The High Court recently issued a judgment concerning determination of the law applicable to online trade mark infringements in the case of Easygroup Ltd v Easy Fly Express Ltd & Chowdhury.
The Claimant, easyGroup is the proprietor of the word mark EASYJET and the word easyFlights. The two Defendants’, Mr Chowdhury and his company Easy Fly, both based in Bangladesh, are the holders of the domain www.easyfly-express.com from which Easy Fly’s services were marketed.
easyGroup claimed that the Defendants’ use of the signs amounted to infringement of its registered trademarks, as well as passing off.
In order to qualify as an infringement of a UK or EU trade mark, the use of the Defendants’ sign must essentially be targeted at an UK audience or at somewhere in the EU.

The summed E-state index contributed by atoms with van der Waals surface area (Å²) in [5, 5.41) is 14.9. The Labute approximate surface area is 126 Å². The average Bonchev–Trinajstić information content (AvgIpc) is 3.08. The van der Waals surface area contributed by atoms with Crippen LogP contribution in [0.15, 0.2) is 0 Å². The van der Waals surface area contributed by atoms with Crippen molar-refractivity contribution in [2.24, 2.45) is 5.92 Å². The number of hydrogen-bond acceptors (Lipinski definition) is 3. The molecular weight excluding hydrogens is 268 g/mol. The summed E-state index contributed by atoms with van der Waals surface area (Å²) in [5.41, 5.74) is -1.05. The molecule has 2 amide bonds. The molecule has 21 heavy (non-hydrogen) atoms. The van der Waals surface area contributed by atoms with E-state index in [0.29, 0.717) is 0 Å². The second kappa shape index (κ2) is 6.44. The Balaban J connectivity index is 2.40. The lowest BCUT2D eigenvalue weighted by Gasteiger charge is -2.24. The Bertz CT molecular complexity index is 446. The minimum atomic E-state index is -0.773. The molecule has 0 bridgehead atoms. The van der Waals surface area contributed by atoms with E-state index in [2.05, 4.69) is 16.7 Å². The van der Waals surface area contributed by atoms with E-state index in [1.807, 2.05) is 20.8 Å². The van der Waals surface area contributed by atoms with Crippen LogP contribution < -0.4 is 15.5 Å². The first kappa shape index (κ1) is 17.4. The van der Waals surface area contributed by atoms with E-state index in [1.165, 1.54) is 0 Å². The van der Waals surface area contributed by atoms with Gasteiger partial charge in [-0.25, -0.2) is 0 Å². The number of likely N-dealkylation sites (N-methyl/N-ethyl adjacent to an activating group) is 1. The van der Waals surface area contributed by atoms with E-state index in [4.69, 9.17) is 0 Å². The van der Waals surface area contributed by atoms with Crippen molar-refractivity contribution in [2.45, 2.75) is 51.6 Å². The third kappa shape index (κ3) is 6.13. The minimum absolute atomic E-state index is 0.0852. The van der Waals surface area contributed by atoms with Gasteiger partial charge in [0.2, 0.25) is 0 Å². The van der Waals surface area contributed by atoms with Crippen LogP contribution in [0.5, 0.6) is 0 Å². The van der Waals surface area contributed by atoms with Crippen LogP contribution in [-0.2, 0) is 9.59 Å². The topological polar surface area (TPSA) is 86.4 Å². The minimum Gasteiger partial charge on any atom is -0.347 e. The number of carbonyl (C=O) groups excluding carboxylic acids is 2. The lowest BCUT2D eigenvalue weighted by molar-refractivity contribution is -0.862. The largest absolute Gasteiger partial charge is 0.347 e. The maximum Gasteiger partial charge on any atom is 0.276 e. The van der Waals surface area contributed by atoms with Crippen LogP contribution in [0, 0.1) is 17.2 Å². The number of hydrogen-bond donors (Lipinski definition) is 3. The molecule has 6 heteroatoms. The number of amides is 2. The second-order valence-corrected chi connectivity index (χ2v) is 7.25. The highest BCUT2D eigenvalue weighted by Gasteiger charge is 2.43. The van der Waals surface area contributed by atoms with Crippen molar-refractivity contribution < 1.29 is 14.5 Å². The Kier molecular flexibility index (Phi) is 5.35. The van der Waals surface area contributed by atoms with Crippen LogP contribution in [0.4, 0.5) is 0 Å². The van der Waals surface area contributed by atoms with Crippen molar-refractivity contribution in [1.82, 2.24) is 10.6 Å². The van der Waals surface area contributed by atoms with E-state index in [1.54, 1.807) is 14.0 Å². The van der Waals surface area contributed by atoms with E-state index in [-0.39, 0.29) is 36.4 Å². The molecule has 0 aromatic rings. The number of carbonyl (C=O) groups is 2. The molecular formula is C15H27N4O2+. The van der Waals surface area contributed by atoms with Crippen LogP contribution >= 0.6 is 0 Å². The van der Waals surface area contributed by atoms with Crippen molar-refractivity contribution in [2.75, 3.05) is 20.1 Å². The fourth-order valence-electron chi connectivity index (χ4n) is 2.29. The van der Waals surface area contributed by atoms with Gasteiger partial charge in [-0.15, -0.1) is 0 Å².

easyGroup argued that the Defendants would target the UK and the EU by noting that the Defendants’ website and Facebook page were in English. The judge however, found that English is widely spoken in Bangladesh is the dominant language used on websites globally. The Defendants also established that there were no UK or EU contact details on their website or social media platforms.
Furthermore, by typing in the words “cargo flight Bangladesh” on Google Search, the Defendants’ website showed up as the second hit. However, there was nothing to suggest that the service targeted the UK or Europe since the Google search included the country “Bangladesh”.
In light of the above there was nothing to suggest that a UK or EU consumer was targeted by the Defendants’ services. The only other factor relied upon by easyGroup as supporting a conclusion to the contrary was the resemblance between the defendant’s signs and easyGroup’s trademarks.
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